Build-A-Bear claims that Skoosherzs were not copied from Squishmallows. Skoosherzs have a distinctively round or spherical shape whereas Squishmallows usually have an “egg/bell” shape, but others have round or oval shapes. All Skoosherzs have arms whereas most Squishmallows do not. The Squishmallows’ snouts, coloring, faces, eyes, and bellies vary and are not consistent.

Build-A-Bear states that there can be no customer confusion because every Skoosherz has arms, one of which has the Build-A-Bear registered paw-print/three-letter design trademark. (This is visible in the comparison images above.) Skoosherzs can only be purchased in a Build-A-Bear retail store or online through Build-A-Bear’s website. Each Skoosherz sold has an attached paper hang tag with the Build-A-Bear Workshop registered word trademark. The initial versions of the Skoosherz are based on the designs of original Build-A-Bear plush animals, not on Squishmallows:

Numerous images of other, pre-2016 plush toys are contained in Build-A-Bear’s Complaint to show that the Squishmallows designs were and are not unique or original.

Most of the litigation activity has gravitated to the federal court in California. On March 5, 2024, Build-A-Bear filed a Motion to Dismiss, and the Motion may be heard as early as May 10.


Trademark protection and trade dress protection exist in the Lanham Act and in common law. Trade dress is the total image and overall appearance of a product or the totality of the elements of the product. It may include features such as size, shape, color or color combinations, texture and graphics. Two Pesos, Inc. The Taco Cabana, Inc. 505 U. S. 763, 764 n.1 (1992). If the product features are functional, then they cannot be trade dress and the Trademark Office will not register the totality of the elements as protectable trade dress.

To state a claim for trade dress infringement, Kelly Toys must prove (1) a trade dress that is nonfunctional, (2) either inherently distinctive or has acquired a secondary meaning, and (3) defendant’s competing product is likely to be confused with Kelly Toys’ products by members of the consuming public. See Int’l Jensen, Inc. V. Metrosound U.S A., Inc., 4 F.3d 819, 823 (9th Cir. 1993). Build-A-Bear has only suggested that some of the features in the Squishmallows trade dress claimed by Kelly Toys are functional. The stronger challenges by Build-A-Bear are that the claimed trade dress is not inherently distinctive, has not acquired a secondary meaning, and is not likely to be confused with a Skoosherz. Confusion is unlikely because of Skooshers consistently round shape, arms with the Build-A-Bear logo, and the limitations on where a Skoosherz can be purchased.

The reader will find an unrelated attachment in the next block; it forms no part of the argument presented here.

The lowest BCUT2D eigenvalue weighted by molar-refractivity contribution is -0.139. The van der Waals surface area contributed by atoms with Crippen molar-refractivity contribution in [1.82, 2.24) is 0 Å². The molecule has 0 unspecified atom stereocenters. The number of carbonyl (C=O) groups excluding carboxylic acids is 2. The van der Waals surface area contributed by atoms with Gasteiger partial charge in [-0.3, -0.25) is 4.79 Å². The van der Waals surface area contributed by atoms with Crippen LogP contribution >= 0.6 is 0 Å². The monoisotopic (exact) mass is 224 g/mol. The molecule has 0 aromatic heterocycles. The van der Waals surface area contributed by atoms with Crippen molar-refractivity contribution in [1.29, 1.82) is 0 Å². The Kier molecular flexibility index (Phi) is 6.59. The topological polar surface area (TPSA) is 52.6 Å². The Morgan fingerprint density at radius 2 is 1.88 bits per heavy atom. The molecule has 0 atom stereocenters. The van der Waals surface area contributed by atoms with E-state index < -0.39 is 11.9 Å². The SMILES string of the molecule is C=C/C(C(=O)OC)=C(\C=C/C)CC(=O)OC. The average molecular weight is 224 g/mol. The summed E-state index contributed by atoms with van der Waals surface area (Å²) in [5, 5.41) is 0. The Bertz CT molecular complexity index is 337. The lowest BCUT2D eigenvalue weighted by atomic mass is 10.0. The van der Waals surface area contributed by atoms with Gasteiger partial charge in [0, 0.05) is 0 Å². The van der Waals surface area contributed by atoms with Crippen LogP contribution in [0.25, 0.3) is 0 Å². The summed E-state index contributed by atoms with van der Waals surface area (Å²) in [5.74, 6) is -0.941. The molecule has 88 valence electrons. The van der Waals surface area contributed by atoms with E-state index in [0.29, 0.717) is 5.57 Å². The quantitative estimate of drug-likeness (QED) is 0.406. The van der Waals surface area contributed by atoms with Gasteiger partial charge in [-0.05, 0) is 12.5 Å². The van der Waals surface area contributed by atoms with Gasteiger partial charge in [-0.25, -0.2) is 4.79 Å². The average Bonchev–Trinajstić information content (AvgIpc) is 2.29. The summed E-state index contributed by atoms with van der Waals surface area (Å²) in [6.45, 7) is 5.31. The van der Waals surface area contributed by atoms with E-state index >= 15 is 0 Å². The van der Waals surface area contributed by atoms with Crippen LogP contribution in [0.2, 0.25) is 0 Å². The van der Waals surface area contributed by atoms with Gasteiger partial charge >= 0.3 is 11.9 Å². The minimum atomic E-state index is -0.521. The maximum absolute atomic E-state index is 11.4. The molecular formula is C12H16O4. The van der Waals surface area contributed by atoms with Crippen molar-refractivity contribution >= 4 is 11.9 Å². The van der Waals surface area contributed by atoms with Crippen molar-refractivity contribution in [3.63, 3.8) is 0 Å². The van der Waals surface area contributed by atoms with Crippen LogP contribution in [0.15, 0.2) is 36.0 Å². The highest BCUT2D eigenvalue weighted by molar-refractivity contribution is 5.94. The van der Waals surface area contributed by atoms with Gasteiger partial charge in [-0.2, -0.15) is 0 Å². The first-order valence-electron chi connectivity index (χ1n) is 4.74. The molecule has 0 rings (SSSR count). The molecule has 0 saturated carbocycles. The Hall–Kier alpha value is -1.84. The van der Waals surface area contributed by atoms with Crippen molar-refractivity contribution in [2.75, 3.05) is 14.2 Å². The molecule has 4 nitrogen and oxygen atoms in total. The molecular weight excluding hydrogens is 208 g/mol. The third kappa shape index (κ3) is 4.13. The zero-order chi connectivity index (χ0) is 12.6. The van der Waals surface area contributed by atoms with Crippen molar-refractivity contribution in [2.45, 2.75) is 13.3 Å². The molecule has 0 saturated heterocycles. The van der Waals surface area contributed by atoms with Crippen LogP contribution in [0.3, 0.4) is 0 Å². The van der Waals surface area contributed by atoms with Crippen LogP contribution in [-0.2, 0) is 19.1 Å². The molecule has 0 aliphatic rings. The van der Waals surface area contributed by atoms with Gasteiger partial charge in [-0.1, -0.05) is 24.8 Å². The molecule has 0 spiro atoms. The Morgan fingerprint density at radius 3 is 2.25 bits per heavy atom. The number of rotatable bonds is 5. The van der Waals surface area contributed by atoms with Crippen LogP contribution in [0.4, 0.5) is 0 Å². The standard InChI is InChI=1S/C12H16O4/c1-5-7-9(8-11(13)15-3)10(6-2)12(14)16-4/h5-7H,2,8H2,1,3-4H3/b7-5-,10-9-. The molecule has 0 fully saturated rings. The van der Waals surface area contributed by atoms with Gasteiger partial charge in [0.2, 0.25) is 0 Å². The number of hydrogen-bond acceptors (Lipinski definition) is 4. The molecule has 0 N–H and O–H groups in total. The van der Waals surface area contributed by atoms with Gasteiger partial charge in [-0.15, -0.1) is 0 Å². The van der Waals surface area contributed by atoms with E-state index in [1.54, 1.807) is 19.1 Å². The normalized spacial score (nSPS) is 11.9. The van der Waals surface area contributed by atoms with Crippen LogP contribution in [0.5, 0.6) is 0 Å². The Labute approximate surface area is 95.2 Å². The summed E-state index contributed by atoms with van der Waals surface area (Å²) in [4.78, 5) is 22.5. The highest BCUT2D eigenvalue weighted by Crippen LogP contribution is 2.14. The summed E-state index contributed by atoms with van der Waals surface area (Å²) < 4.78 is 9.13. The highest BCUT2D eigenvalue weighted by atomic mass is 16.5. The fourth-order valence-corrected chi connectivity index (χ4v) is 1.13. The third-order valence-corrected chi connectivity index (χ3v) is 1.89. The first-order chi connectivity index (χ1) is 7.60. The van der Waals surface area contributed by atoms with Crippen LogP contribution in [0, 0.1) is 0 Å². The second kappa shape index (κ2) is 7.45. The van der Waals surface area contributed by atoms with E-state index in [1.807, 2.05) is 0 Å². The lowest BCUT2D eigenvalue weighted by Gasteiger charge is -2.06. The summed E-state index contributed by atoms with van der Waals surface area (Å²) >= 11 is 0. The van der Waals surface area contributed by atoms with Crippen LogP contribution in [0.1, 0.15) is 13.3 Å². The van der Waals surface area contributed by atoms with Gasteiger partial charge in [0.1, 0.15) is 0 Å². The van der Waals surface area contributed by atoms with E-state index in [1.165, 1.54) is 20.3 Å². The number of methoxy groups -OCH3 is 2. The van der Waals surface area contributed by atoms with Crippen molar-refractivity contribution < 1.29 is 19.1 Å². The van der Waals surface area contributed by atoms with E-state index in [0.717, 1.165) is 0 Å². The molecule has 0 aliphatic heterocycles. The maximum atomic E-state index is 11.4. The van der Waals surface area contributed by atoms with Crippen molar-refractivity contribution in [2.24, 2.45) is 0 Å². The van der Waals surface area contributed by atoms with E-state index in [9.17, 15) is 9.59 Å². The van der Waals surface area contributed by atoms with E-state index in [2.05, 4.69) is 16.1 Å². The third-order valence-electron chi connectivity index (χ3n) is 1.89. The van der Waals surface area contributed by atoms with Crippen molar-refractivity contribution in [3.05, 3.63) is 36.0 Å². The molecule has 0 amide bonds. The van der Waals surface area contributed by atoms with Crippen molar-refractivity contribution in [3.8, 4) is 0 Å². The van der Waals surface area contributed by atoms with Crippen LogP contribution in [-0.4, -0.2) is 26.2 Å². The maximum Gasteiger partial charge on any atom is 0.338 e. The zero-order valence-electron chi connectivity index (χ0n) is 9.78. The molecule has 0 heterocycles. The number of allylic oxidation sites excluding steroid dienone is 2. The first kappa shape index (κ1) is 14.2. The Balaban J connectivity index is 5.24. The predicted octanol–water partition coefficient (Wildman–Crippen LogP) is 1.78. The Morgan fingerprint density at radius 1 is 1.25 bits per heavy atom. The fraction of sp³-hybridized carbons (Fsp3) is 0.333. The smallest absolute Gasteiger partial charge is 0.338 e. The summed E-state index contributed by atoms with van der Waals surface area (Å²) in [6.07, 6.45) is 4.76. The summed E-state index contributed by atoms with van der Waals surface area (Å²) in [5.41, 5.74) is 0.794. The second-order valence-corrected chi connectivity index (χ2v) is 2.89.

Another trade dress infringement requirement has been developed in the case law. A plaintiff alleging trade dress infringement must adequately define the trade dress for which it claims protection. In other words, there must be a clear, adequate, and consistent description of the features constituting a protectable trade dress.

Build-A-Bear has hammered on this point in both its Complaint filed in Missouri federal court and in its Motion to Dismiss filed in California federal court. The rationale behind this requirement is that without a clear and consistent description of the claimed trade dress, other parties in the market could not have notice and understanding of the claimed trade dress. See 1 McCarthy on Trademarks and Unfair Competition, § 8.3 (5th ed. 2024).

With respect to Kelly Toys’ copyright cause of action, Build-A-Bear argues that there is no showing that the two registered images shown in Kelly Toys’ Complaint are the same images that were deposited with the Copyright Office at the time of registration. In addition, although not set forth in Build-A-Bear’s court filings, copyright requires that the work be original. The existence of so many plush toys prior to 2016 may undercut Kelly Toys copyright claim.

Kelly Toys’ unfair competition causes of action are likely to follow the decisions on trade dress infringement.


Kelly Toys’ case has a lot to overcome. The many plush toys in the market over many years is a significant hurdle. Another is the difficulty of stating a clear, accurate, and consistent description of the Squishmallows trade dress. Yet another is Build-A-Bear’s product labeling and purchasing source restrictions that tend to lessen the likelihood of confusion as to the source of the plush toy.

That said, Build-A-Bear did vigorously jump into the market and was late to the party, to boot. Build-A-Bear has tapped into a market built by Kelly Toys.

To get a first-hand experience, this blog author went to Walmart and then to a Build-A-Bear retail store looking for Squishmallows and Skoosherzs. Here are the pictures from that outing:



I was not confused.